HD Media

CHATTAROY, W.Va. - In Chattaroy, a small neighborhood in Mingo County, West Virginia, residents like Megan Hatfield-Montgomery hesitate to let their children ride their bikes down the street, where toilet paper is often caked on the gravel under their tires.

Heavy rains in the neighborhood cause two manholes to overflow, leading rainwater mixed with raw sewage to flow through the community, leaving behind remnants like toilet paper and tampons. The water sometimes floods basements in homes and causes neighbors to worry about the potential health effects of being surrounded by the hazardous materials.

Soon, though, residents may be in for some relief when the Mingo County Public Service District begins repairing the sewage lines that cause anxiety and frustration in residents.

"In the last few months, we've done a little work in-house to mitigate the dangers, the risks, of that sewage overflow on an emergency basis. Now, though, we're going to be able to really tackle the problem - we're going to fix it up," said J.B. Heflin, director of the Mingo County PSD.

Chattaroy's sewage lines are made of terracotta pipes that were installed upward of 60 years ago and have seen little to no replacements or maintenance since. Like terracotta flower pots, the pipes weaken with age, and roots underground can easily penetrate the most vulnerable points, creating leaks that allow surface water into the pipes. When heavy rains hit and the nearby creek rises, Heflin said, the surface water begins flowing through the pipes, overburdening the sewage system and leading to the raw sewage that floods through the neighborhood several times a year.

The PSD has been testing the lines over the past few months, with smoke testing and sewage inspection cameras, to pinpoint the most problematic areas in the piping. Heflin said that while some of the portions of piping obviously need replaced, others were in great condition, so the PSD will try something a little different - and creative - to fix the problem.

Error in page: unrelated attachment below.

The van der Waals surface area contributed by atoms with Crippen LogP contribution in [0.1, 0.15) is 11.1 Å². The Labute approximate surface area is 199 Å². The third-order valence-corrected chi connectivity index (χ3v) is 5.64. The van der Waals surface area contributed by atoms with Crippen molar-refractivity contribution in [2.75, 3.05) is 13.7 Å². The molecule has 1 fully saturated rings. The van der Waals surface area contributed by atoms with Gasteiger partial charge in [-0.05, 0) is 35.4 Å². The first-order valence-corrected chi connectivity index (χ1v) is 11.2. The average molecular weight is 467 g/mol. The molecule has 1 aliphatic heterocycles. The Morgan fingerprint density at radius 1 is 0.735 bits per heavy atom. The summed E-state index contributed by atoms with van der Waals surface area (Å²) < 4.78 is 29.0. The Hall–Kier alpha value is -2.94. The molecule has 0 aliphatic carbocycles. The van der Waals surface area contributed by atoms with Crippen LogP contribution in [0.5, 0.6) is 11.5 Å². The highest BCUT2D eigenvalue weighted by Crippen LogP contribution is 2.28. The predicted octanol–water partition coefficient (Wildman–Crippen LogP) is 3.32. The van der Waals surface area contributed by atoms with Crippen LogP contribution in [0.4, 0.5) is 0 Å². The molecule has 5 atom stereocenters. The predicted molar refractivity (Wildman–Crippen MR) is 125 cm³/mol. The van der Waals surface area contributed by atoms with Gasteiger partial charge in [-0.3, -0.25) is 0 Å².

Instead of replacing the system in its entirety - a project that would carry a $6 million price tag - the PSD will look to replace the parts of the system that need it and use the money saved to extend sewage service to residents in the area who don't currently have it.

"We're confident the repairs we have planned will be more than enough to stop the infiltration and inflow problems the system has, and they will also extend the life of the system," Heflin said. "Meanwhile, we'll be able to get more people connected, and that's great for all of us."

By bringing in more customers - approximately 40, Heflin said - the PSD will have more revenue to offset the costs of the loan it will need to pay for the project.

The project will cost a total of $3 million, per the Infrastructure and Jobs Development Council. Heflin said the PSD hopes to receive a $1.5 million grant from the Appalachian Regional Commission for the project, as well as a grant-loan combo from the IJDC fund, which will leave the district on the hook for a $1 million loan - much lower than other options, Heflin said.

"With every project, there's almost always going to be some portion funded by loans, and with this, we're lucky it's a small portion and that we'll hopefully have a bit more money to pay off those bonds in the future," Heflin said.